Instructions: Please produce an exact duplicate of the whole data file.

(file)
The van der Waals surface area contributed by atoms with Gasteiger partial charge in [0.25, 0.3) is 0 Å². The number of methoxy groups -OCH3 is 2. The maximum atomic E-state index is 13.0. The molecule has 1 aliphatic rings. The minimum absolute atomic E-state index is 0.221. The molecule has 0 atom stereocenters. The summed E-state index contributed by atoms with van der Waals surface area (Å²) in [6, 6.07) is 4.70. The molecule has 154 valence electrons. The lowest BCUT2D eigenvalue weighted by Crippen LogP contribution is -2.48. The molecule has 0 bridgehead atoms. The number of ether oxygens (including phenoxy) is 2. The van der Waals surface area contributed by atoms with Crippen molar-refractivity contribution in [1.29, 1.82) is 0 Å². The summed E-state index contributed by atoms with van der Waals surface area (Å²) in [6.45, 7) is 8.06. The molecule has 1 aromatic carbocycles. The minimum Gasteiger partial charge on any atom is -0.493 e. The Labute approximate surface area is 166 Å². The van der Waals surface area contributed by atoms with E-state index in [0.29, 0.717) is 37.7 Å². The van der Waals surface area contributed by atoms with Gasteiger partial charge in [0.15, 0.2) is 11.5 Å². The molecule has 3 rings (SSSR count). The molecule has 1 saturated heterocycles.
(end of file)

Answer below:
The van der Waals surface area contributed by atoms with Gasteiger partial charge in [0.25, 0.3) is 0 Å². The number of methoxy groups -OCH3 is 2. The maximum atomic E-state index is 13.0. The molecule has 1 aliphatic rings. The minimum absolute atomic E-state index is 0.221. The molecule has 0 atom stereocenters. The summed E-state index contributed by atoms with van der Waals surface area (Å²) in [6, 6.07) is 4.70. The molecule has 154 valence electrons. The lowest BCUT2D eigenvalue weighted by Crippen LogP contribution is -2.48. The molecule has 0 bridgehead atoms. The number of ether oxygens (including phenoxy) is 2. The van der Waals surface area contributed by atoms with Crippen molar-refractivity contribution in [1.29, 1.82) is 0 Å². The summed E-state index contributed by atoms with van der Waals surface area (Å²) in [6.45, 7) is 8.06. The molecule has 1 aromatic carbocycles. The minimum Gasteiger partial charge on any atom is -0.493 e. The Labute approximate surface area is 166 Å². The van der Waals surface area contributed by atoms with E-state index in [0.29, 0.717) is 37.7 Å². The van der Waals surface area contributed by atoms with Gasteiger partial charge in [0.15, 0.2) is 11.5 Å². The molecule has 3 rings (SSSR count). The molecule has 1 saturated heterocycles.